The Reign of James I (Continued) page 6
This free form of the Scottish church had always been extremely repugnant to James's despotic notions. Even when he professed to admire its constitution as the purest and most perfect on earth, he was writhing under its authority; and no sooner did he ascend the English throne than he avowed his real opinion of its inconsistency with monarchy. The hierarchy of England delighted him; he regarded it as the surest bulwark of the throne, and bishops he seemed to regard as the guarantees of royal security. "No bishop no king," was his favourite motto; and the hatred of presbytery which he expressed at Hampton Court led him to seek its utter overthrow in Scotland. He knew the sturdy materials that he had to deal with in the Scottish ministry and people, who had driven out his mother in their hatred of Catholicism; yet this did not deter him from endeavouring to plant episcopacy as firmly in Scotland as in England. He looked on the spirit and form of the Scotch church but as one remove from republicanism in the state; and his first step, taken in 1605, was a bold one, being no less than to assume the right to prorogue the general assembly at will. This was at once annihilating the theocratic constitution of the assembly, and placing the king at its head. This measure was carried out by Sir George Home, the lord treasurer of Scotland, afterwards earl of D unbar. The ministers, though prorogued, met again in defiance of the royal fiat, but were dissolved again and again. The ministers from nine presbyteries still boldly met in assertion of the paramount right of the church, at Aberdeen, called themselves "an assembly," appointed a moderator, and before dissolving at the command of the council, adjourned their sitting to a fixed time that year.
Thirteen of the most prominent clergymen were immediately arrested on the charge of having violated the act of 1584, "for maintenance of the royal power over all estates." The jury was packed by Dunbar, and six of the most refractory were condemned as guilty of high treason, and banished for life. They retired into Holland and France, and were followed thither by numbers of their admirers. Meantime, at home, undaunted by this lawless exercise of power, the clergy offered up prayers for their exiled brethren, whom they boldly proclaimed from their pulpits as martyrs to the freedom of the faith; and unsilenced by the menaces of the court, loudly warned the people of the impending danger to the church.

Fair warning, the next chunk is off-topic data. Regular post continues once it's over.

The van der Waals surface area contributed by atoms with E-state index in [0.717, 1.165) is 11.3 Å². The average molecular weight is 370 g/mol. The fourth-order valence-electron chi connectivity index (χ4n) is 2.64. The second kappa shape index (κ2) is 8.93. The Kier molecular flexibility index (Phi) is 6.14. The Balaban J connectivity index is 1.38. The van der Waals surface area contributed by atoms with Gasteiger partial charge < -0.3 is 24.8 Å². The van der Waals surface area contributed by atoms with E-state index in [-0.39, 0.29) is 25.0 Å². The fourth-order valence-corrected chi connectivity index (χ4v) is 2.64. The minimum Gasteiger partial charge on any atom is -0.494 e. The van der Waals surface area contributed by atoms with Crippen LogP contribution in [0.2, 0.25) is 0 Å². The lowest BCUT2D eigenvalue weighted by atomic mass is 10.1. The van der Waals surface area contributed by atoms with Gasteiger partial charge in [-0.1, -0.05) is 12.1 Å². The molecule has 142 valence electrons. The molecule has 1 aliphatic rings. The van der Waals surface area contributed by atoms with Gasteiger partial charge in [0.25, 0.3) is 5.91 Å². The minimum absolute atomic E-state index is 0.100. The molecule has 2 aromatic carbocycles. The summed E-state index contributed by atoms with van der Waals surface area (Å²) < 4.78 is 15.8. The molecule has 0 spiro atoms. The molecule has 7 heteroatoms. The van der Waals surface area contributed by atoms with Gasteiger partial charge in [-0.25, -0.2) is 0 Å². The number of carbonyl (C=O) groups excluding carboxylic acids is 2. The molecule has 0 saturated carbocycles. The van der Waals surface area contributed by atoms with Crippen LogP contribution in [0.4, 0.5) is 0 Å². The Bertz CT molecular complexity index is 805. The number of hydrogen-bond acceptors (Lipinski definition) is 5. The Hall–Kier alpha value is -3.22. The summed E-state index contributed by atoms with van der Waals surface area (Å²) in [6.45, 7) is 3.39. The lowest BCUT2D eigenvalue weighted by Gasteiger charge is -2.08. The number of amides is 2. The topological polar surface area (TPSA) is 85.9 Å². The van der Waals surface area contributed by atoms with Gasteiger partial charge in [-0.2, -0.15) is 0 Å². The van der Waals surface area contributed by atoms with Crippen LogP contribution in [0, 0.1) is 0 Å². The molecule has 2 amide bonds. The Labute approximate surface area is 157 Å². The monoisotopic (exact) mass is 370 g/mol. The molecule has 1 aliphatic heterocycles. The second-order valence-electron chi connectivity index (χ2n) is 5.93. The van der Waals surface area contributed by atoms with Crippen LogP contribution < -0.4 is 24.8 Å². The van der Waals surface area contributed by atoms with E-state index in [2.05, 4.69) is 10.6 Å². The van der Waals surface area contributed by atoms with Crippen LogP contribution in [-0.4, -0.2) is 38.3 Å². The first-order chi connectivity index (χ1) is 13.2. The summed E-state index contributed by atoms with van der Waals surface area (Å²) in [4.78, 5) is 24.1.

But James, with the true blind hardihood of a Stuart, went on, and appointed thirteen clergymen to the ancient abolished bishoprics, and gave them precedency in the synods and assembly. The clergy refused to submit to their authority, and as they were unsupported by the ancient reverence, treated their assumed dignity with contempt. But James went on to repeal the act which had confiscated the episcopal estates, endowed the bishops, and made them moderators of both synods and presbyteries within their own districts. He erected two courts of high commission, and, indeed, gave them a power such as their predecessors had never possessed. In 1610 three of these bishops went to England, and received episcopal ordination from the English prelates, and on their return conferred it on their colleagues. And finally in 1612, it was enacted by parliament that all general assemblies should only be appointed by the crown; that the bishops only should present to livings; that they should admit no one who would not first take the oath of supremacy to the king, and of canonical obedience to the bishop; that they should possess the power of deprivation and the right of visitation, each in his own diocese.
Thus James had suppressed the constitution of the church which he had formerly blessed God that he belonged to, declaring it "the sincerest kirk in the world," and placed over the groaning people that episcopacy which they abhorred, and had destroyed with so much blood and trouble; and as in all such cases, he carried the new rigour far beyond the old. He placed the archbishops of St. Andrews and Glasgow at the head of his tyrannical high commission courts, and either of these prelates, with four colleagues, were to constitute a quorum, from whose decisions there was no appeal. All schools and colleges were subjected, as well as the clergy, to their visitation. The despotism was complete; James thought he had crushed presbyterianism, and fixed episcopacy on a rock for ever. He was never more deceived: he had only closed down the safety valve, ere long to produce an explosion which should hurl his family to destruction.
Yet these changes had not been effected without symptoms of resistance, which would have made a wiser monarch pause. At one time he had summoned to London five prelates and eight ministers, as it appeared, to convince them of the reasonableness of his proposed changes by his presumed invincible eloquence. The ministers refused their consent to any of his proposals, declaring that they were delegated to hear and report, not to decide. He demanded of them that they should ask pardon for praying for the banished ministers; and asked them whether he had not the right, by his royal authority, to appoint, suspend, and prevent their meetings. Whether, in fact, he did not possess absolute power, as king, over their persons and proceedings, both civil and ecclesiastical, as well as the right to summon them at will and punish them.